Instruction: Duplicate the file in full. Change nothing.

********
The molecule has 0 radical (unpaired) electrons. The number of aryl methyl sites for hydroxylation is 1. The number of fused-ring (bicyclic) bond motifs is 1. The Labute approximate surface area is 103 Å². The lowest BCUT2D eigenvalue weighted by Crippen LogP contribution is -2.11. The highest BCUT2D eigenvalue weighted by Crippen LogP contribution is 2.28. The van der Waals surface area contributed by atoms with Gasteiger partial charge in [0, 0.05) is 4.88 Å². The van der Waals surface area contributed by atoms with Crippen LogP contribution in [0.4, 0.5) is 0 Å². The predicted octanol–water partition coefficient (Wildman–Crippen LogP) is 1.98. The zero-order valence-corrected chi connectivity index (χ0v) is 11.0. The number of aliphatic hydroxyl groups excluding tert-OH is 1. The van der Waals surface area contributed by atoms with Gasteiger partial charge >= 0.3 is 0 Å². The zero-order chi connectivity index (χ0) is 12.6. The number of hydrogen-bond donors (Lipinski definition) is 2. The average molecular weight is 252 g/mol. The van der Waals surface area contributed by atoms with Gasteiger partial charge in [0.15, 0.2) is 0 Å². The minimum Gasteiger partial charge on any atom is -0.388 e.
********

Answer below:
The molecule has 0 radical (unpaired) electrons. The number of aryl methyl sites for hydroxylation is 1. The number of fused-ring (bicyclic) bond motifs is 1. The Labute approximate surface area is 103 Å². The lowest BCUT2D eigenvalue weighted by Crippen LogP contribution is -2.11. The highest BCUT2D eigenvalue weighted by Crippen LogP contribution is 2.28. The van der Waals surface area contributed by atoms with Gasteiger partial charge in [0, 0.05) is 4.88 Å². The van der Waals surface area contributed by atoms with Crippen LogP contribution in [0.4, 0.5) is 0 Å². The predicted octanol–water partition coefficient (Wildman–Crippen LogP) is 1.98. The zero-order valence-corrected chi connectivity index (χ0v) is 11.0. The number of aliphatic hydroxyl groups excluding tert-OH is 1. The van der Waals surface area contributed by atoms with Gasteiger partial charge >= 0.3 is 0 Å². The zero-order chi connectivity index (χ0) is 12.6. The number of hydrogen-bond donors (Lipinski definition) is 2. The average molecular weight is 252 g/mol. The van der Waals surface area contributed by atoms with Gasteiger partial charge in [0.15, 0.2) is 0 Å². The minimum Gasteiger partial charge on any atom is -0.388 e.